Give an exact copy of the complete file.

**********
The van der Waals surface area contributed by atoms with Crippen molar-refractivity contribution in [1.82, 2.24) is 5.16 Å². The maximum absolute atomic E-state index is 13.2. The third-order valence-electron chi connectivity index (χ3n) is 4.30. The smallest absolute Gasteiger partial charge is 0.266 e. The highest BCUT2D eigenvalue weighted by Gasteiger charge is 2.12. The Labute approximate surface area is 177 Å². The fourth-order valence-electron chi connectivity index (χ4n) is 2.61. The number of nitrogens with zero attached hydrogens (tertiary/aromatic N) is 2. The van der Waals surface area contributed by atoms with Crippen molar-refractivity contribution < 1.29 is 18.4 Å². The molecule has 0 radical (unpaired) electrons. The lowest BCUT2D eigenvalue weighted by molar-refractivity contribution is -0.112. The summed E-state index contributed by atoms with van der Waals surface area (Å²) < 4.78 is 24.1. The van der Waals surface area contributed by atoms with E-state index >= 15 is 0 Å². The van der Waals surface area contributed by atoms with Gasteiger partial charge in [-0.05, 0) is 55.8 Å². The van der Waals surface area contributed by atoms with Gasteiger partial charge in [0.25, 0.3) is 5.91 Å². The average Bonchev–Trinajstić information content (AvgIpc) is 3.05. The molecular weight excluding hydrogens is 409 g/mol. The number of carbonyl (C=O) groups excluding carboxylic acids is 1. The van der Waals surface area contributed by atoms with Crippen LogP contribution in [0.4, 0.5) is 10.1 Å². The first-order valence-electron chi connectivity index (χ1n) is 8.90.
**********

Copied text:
The van der Waals surface area contributed by atoms with Crippen molar-refractivity contribution in [1.82, 2.24) is 5.16 Å². The maximum absolute atomic E-state index is 13.2. The third-order valence-electron chi connectivity index (χ3n) is 4.30. The smallest absolute Gasteiger partial charge is 0.266 e. The highest BCUT2D eigenvalue weighted by Gasteiger charge is 2.12. The Labute approximate surface area is 177 Å². The fourth-order valence-electron chi connectivity index (χ4n) is 2.61. The number of nitrogens with zero attached hydrogens (tertiary/aromatic N) is 2. The van der Waals surface area contributed by atoms with Crippen molar-refractivity contribution < 1.29 is 18.4 Å². The molecule has 0 radical (unpaired) electrons. The lowest BCUT2D eigenvalue weighted by molar-refractivity contribution is -0.112. The summed E-state index contributed by atoms with van der Waals surface area (Å²) < 4.78 is 24.1. The van der Waals surface area contributed by atoms with E-state index >= 15 is 0 Å². The van der Waals surface area contributed by atoms with Gasteiger partial charge in [-0.05, 0) is 55.8 Å². The van der Waals surface area contributed by atoms with Gasteiger partial charge in [0.25, 0.3) is 5.91 Å². The average Bonchev–Trinajstić information content (AvgIpc) is 3.05. The molecular weight excluding hydrogens is 409 g/mol. The number of carbonyl (C=O) groups excluding carboxylic acids is 1. The van der Waals surface area contributed by atoms with Crippen LogP contribution in [0.4, 0.5) is 10.1 Å². The first-order valence-electron chi connectivity index (χ1n) is 8.90.